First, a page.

Veteran author and illustrator of children’s books Sybil Wettasinghe, fondly known as ‘Sybil Nanda’ in Sri Lanka, has passed away at the age of 93.
According to family sources, she had been receiving medical treatment at a private hospital in Colombo for the past 4 days and had passed away at around 11.00 p.m. last night (30).
Kala Keerthi Sybil Wettasinghe, the doyen of children’s literature in Sri Lanka, has been writing and illustrating stories for over 70 years.
The internationally-known children’s story writer and illustrator had entered into Guinness Book of World Records in March this year for a book with the most number of alternate endings.
The 93-year-old grandmother of five, who has shaped the imagination of four generations, threw a challenge to her young readers to write an end to her story titled Wonder Crystal using their creativity.
A total of 20,000 endings were received, and 1200 best entries were featured in a printed version to coincide with the World’s Children’s Day.
Sybil, who was the first Sri Lankan woman to work full-time as a journalist, has published about 200 children’s storybooks, some of which have been translated into languages like Tamil, Danish, Japanese, Chinese, Swedish, Dutch, Vietnamese and Norwegian.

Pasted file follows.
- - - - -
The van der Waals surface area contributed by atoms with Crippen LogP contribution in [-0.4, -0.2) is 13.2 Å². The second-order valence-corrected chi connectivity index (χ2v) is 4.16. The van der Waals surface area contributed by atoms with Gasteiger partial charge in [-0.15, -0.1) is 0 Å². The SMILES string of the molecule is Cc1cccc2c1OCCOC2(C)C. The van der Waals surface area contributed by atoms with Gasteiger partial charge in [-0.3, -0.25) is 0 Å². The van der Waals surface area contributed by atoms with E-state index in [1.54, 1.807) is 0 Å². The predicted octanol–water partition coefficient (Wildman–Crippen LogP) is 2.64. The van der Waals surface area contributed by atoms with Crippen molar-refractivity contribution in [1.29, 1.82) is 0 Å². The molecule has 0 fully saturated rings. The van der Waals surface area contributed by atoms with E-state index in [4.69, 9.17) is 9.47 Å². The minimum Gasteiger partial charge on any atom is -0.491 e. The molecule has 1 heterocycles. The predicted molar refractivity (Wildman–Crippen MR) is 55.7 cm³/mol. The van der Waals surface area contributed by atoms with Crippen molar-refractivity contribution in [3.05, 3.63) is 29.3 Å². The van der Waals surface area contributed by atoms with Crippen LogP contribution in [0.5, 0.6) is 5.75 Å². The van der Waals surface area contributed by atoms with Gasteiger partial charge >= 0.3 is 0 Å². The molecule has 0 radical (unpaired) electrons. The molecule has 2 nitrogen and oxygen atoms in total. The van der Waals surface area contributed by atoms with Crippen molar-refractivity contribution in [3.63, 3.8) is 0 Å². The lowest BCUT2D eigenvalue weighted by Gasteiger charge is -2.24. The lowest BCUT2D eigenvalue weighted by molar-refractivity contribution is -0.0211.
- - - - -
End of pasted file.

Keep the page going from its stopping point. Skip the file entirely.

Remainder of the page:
It all began with Kuda Hora (Umbrella Thief), a narrative she developed for the popular Sinhala eveninger Janata in 1952. Later the story was published as a book laying the foundation for her prolific career.
Her tales rooted in Sri Lankan simple village life has also cornered a sizeable market in the US by becoming the first Asian children story writer to be published in America.
In 1992 Japan honoured Sybil with a prestigious award to recognize her services. Kuda Hora was published in Japan in 1986. Another series of books about a humorous, crafty jackal, Hoity the Fox has become a sensation in Japan. Kuda Hora was honoured with the Best Foreign Book Award in Japan in 1986, and in 1987 it won the Japanese Library Association Award for the most popular children’s book.
Sybil’s memoir, The Child in Me, won the Gratian Award in 1995.
She began her career at Lankadeepa published by Times of Ceylon Group and later joined the Lake House and wrote stories and drew illustrations for Sinhala and English newspapers.